Buncefield – 10 years on

09 December 2015

Louise Hosking, vice chair at IOSH Chiltern Branch and director at Hosking Associates, reflects on the 10th anniversary of the Buncefield explosion - and the impact it had on how fuel depots are now expected to operate.

On Sunday, 11 December 2005 at 6.01am, there was a huge explosion which led to further explosions and eventually engulfed 20 large fuel storage tanks at the Buncefield fuel depot in Hemel Hempstead, Hertfordshire. The event measured 2.4 on the Richter scale and the resulting smoke cloud was visible from space. At 6.08am, a major emergency was called.

Fuel tank 912 was overfilled which led to more than 300 tonnes of petrol being released from the roof of the tank. Petrol vapour was created and became a dense fog covering a vast area, caught between buildings and hedges. The actual ignition source was not determined.

There were 43 injuries and miraculously no one was killed. The depot was on one of Europe’s largest business parks where there were 630 businesses employing nearly 17,000 people - which equated to one in three of the population of Dacorum Borough Council’s population. Hundreds of homes were evacuated and those in the surrounding area were told to keep doors and windows closed. Buncefield is the UK’s fifth largest fuel depot and a major hub in respect of fuel distribution around the country. Fire fighters were pulled in from around the country and firefighting foam had to be sourced from abroad. The M1 was closed and some businesses never recovered.

What went wrong?

Gauges fitted to the tank which might have warned of an overfill failed. A high level cut off switch had previously been removed for inspection and maintenance, but not reinstated correctly so this also failed. Bunding around the tanks were not sufficiently robust and were breached resulting in widespread ground pollution which was later exacerbated by the addition of fire water.

There were multiple organisations involved in the running of the facility, but it was being operated on a shoestring with a maintenance backlog. Greater attention was being placed on personal safety rather than the major events which could occur on a site of this nature, or the potential consequences to people and the environment.

What were the consequences?

In July 2010, five organisations were collectively fined more than £10million at St Albans Crown Court for their part in the failures which led to the incident. The largest fine was directed at French energy giant Total, which was fined £6.2m. The judge, Sir Michael Calvert-Smith, said: “This case has to do with slackness, inefficiency and a more or less complacent approach to matters of safety.”

What’s changed?

A number of reports were published following the incident and a process safety leadership group was established in 2007 to improve safety within the industry. In 2009, the HSE published 'Safety & Environmental Standards for Fuel Storage Sites'. This identified a number of key recommendations, and forms the basis of how fuel depots like Buncefield are now expected to operate.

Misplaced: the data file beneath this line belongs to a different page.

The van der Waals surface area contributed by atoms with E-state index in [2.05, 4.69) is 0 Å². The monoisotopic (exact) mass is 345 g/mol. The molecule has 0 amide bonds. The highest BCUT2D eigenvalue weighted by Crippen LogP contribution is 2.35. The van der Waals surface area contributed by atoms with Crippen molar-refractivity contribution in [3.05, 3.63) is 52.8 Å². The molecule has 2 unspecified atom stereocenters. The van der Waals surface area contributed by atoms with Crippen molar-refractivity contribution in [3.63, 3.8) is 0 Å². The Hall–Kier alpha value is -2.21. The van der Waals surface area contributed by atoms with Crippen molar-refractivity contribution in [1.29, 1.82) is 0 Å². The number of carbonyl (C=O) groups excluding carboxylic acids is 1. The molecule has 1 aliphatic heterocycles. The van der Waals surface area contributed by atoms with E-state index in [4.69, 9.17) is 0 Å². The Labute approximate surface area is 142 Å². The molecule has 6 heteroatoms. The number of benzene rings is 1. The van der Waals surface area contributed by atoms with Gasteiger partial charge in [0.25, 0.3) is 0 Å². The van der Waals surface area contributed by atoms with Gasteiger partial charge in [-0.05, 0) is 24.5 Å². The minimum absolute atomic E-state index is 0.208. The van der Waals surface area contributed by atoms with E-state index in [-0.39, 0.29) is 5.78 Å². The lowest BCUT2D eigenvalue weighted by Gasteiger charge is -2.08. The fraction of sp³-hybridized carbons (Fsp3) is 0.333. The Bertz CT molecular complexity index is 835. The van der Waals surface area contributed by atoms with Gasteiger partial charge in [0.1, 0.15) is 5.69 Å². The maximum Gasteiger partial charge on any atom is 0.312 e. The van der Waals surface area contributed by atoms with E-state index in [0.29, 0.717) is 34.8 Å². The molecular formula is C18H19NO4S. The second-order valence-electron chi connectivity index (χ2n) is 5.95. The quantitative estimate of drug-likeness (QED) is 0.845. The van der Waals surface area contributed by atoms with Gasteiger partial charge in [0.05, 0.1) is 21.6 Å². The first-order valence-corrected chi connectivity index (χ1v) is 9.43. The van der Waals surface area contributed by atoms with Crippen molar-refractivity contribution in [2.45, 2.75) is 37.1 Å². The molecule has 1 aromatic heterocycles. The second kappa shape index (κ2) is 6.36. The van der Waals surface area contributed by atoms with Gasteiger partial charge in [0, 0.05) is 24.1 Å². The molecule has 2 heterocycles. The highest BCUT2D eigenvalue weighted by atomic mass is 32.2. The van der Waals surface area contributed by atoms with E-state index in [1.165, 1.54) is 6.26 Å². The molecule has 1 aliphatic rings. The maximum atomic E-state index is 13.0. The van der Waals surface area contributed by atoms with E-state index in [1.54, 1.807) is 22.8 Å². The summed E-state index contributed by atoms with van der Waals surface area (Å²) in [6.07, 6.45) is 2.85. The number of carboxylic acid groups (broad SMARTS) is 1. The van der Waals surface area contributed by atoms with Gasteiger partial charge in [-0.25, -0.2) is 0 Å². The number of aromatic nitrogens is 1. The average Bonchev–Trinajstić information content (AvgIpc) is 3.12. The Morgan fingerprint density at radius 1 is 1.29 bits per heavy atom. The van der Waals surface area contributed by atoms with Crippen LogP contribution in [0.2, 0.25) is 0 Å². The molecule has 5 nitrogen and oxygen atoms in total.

Some of the key points include:

  • Improved design of overfill arrangements and components. Overfill devices must be physically and electronically separated from tank gauges, so if the tank gauge fails the overfill device will not. These devices now have to be fitted to a higher standard and be tested more rigorously
  • There must be improved communication between different operators on sites such as this, greater collaboration and more central management
  • Greater consideration must be given to topography to manage the risk of vapour building up in low lying areas or between hedges, fences and buildings
  • There are now greater planning constraints, so businesses and property must be further away
  • Greater consideration must be given to secondary containment, so if there is an overspill, the wider environment is not affected
  • Greater consideration must be given to the containment of fire water
  • Improved control room operations are expected with clearer roles and improved interfacing with front line staff so potential emergencies can be detected early and responded to before a significant event actually occurs. There were only two people on the site when the Buncefield explosion occurred
  • Improved arrangements for near miss & incident reporting to learn from previous mistakes.


The Control of Major Accident Hazards Regulations 2015 (COMAH) is enforced by the relevant competent authority - principally the HSE and Environment Agency. It is relevant for sites where there is significant threat to safety or the environment mainly in the chemical industry and other industries where the storage of dangerous substances is reached. All such sites are listed within a public register.

Anyone in control of these sites must ensure:

  • All necessary measures are taken to prevent major accidents involving dangerous substances
  • Measures are taken to limit the consequence to people and the environment if a major accident were to occur.

Prevention must be based on reducing risk to as low as is reasonably practicable and via the use of best available technology not entailing excessive cost (BATNEEC.)

Under COMAH15 requirements, a safety report must be submitted to the enforcing agency which includes a major accident prevention policy. This must include the consequences if an event were to occur and how this would also be planned for. The plan must be tested, checked and reviewed. When a real incident occurs, it is stressful and those involved must be given the opportunity to practice the right response.

Buncefield is now a learning site and has been redesigned to meet these standards.



Louise Hosking, MCIEH CMIOSH IMaPS AIEMA SIIRSM, chartered safety & health practitioner; director at Hosking Associates; and vice chair at IOSH Chiltern Branch.